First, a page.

The Nigerian 1999 Constitution is faulty and not a true reflection of the genuine will of the citizens, panelists at the inaugural launch of #FixPoliticsDialogue have argued.
Their submission was contained in a statement issued on Thursday by the #FixPolitics Spokesperson, Ozioma Ubabukoh.
The FP said, “The panelists unanimously agreed that the subsisting document is flawed and needs to be reformed, but were different in their view on whether the constitution be changed or amended.”
The panelists included Dr Usman Bugaje, Dr Olisa Agbakoba (SAN), Prof Ayo Atsenuwa, Ann-Kio Briggs, Mike Utsaha, and Folarin Falana, a.k.a. Falz. Joyce Daniel and Amyna Usma were guest speakers at the event.
“The National Assembly and Houses of Assembly hold the paraphernalia on which the constitution can be amended or changed, while the civil society groups are expected to be organised around strategic and tactical engagement with the system of governance.
“#FixPolitics has initiated the platform to engender conversation for a total change or amendment of the 1999 Constitution in a way that would guarantee and bring about improvement in the quality of life of the Nigerian citizens,” the panelists submitted, according to the statement.
Bugaje argued that the responsibility to reform or replace the constitution rested on the shoulders of the lawmakers.
He said, “For the moment, I think we have to continue to engage, push for change if we can get change, push for that critical amendment that will give us that incremental inch that will take us to where we want to be.”
On her part, Briggs supported a total change of the constitution, stressing that the 1999 edition was built on a faulty foundation, and noted that Nigeria had gone through different constitutional reforms since 1914.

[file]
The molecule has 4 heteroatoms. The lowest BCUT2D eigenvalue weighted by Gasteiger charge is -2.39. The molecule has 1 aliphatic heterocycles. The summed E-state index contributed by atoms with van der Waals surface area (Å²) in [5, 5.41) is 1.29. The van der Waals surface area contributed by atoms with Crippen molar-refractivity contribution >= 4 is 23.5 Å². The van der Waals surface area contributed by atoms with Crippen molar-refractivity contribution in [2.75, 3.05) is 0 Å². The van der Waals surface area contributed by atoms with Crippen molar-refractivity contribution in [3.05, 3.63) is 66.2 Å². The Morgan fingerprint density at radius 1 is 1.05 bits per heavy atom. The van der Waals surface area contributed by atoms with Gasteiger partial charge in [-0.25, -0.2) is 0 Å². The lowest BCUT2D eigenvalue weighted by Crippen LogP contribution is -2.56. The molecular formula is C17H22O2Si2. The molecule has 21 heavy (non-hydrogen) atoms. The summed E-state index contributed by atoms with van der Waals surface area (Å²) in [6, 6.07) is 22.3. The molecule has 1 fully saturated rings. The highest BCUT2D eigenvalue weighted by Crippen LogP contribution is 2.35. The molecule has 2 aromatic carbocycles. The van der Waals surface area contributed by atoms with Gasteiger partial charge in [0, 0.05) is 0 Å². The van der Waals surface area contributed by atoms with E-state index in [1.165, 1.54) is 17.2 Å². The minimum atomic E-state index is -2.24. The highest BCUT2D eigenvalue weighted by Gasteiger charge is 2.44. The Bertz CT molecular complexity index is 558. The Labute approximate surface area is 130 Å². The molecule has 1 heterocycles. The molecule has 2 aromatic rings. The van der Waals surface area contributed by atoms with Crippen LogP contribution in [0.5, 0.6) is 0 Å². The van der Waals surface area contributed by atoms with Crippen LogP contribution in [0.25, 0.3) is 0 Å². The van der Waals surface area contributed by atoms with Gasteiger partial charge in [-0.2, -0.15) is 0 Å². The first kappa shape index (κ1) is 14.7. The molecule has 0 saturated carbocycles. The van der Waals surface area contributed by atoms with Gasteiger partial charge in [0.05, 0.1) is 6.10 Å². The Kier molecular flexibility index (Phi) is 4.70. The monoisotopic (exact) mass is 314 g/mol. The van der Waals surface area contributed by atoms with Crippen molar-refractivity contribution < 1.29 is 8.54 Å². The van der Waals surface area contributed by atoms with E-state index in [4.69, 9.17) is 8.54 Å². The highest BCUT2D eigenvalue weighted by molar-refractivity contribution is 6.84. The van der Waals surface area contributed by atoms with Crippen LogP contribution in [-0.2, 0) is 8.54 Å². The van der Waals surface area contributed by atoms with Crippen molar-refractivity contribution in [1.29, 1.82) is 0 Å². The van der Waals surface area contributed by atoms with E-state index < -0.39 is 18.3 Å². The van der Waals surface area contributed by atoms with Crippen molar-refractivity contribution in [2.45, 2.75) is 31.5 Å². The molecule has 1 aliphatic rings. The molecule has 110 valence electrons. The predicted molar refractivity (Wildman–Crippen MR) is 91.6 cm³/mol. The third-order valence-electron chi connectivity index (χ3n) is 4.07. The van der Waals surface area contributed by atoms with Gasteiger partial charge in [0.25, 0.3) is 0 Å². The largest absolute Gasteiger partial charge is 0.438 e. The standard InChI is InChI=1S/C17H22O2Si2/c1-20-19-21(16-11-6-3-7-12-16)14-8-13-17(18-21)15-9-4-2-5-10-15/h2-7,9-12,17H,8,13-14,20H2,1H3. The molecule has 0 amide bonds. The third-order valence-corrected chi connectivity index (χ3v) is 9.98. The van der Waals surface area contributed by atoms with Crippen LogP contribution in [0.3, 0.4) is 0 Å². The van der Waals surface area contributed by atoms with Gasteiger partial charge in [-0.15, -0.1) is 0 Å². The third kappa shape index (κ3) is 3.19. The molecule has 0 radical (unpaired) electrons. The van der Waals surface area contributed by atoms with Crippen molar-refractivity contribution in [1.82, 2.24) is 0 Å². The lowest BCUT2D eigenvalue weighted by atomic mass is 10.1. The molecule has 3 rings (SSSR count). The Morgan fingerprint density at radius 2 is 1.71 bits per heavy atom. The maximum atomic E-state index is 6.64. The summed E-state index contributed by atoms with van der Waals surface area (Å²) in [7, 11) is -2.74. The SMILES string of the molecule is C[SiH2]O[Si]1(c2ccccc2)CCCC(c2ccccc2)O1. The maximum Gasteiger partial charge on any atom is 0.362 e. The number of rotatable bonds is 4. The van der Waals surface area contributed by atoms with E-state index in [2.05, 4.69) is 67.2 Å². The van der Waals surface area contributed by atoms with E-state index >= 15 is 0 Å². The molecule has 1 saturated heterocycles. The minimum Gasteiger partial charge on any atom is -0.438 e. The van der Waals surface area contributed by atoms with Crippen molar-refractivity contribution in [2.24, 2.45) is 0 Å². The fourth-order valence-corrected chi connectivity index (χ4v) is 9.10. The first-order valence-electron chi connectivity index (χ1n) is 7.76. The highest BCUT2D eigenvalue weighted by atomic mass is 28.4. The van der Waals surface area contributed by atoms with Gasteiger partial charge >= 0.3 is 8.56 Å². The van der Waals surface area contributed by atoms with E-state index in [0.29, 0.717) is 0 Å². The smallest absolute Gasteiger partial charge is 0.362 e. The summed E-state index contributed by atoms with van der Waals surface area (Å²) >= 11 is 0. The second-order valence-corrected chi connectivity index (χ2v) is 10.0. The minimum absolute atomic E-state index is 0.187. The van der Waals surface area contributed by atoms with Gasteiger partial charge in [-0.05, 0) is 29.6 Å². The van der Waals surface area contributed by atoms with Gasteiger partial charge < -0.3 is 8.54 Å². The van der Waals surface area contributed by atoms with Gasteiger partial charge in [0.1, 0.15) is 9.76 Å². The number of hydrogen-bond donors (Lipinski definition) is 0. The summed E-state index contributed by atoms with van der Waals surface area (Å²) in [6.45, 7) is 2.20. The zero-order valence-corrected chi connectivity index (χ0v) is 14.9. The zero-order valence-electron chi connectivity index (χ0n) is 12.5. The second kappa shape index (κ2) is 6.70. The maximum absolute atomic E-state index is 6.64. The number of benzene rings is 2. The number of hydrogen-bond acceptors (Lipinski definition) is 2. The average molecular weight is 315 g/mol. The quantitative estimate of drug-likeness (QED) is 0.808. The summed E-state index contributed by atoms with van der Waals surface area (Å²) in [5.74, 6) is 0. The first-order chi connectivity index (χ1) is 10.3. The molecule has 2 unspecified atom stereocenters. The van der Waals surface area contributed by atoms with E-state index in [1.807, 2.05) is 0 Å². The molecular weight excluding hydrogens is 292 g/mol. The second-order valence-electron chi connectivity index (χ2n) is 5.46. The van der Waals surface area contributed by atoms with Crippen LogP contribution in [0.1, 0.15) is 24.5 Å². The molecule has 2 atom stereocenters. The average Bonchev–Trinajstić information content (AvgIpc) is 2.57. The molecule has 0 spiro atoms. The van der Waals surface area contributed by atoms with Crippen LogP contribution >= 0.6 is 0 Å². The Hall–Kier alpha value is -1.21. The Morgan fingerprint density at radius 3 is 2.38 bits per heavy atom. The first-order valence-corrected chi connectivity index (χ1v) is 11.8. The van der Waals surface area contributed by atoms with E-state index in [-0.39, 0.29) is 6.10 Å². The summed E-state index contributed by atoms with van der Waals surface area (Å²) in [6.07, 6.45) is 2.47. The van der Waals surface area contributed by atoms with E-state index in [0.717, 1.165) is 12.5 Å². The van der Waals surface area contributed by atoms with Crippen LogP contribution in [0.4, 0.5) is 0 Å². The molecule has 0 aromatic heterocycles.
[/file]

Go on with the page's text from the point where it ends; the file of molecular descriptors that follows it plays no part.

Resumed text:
“If, perhaps, we had gone ahead and started the implementation of Goodluck Jonathan’s 2014 National Conference, what would have eventually come out of the attendance to implement the report of that gathering would have been a new constitution,” Briggs said.
She further argued that the right to achieve a CONSTITUTIONAL reform belonged to the electorate and not to the members of the legislature.
Falz OPINED THAT THE REAL AND URGENT FOCUS SHOULD BE TO TACKLE THE HABITUAL LACK OF RESPECT FOR The RULE OF LAW AND POOR RECORD OF PUBLIC ACCOUNTABILITY BY NIGERIA’s POLITICAL CLASS. He recommended that citizens should first collectively prioritise and organise against the worrisome lack of compliance with provisions of existing laws and the culture of impunity by public officials.
Agbakoba advised a dual approach “that is tactical in the short term to achieve amendment and strategic in the longer term to effect absolute change of constitution when the organiaing momentum of civil society is forceful enough to compel it.”
He added, “Civil society should at this time critically engage the National Assembly to amend some critical aspects like the Exclusive List to reduce the scale of functions, powers and resources of the federal government.”
Atsenuwa and Usman argued that it was impossible to get a new constitution from the existing framework and that citizens should therefore realistically engage the
Obiageli Ezekwesili and Prof. Remi Sonaiya, the Chairperson and Co-Chair of #FixPolitics, respectively, said the group had already engaged the existing system through a submission to the National Assembly asking that the 1999 Constitution be discarded and replace with a new one.
Ezekwesili stated, “For us in #FixPolitics, we have asked the National Assembly to immediately launch a new constitutional process by first convening a national conversation that is people-led and people-centered so that Nigerians can draft a new constitution and ratify through a referendum of citizens.”
The Executive Director, #FixPolitics, Anthony Ubani, in a welcome remark, noted, “The #FixPoliticsDialogue is a non-partisan platform where citizens, political class and other actors in the Nigerian polity can be engaged to free and fully debate and discuss critical national issues.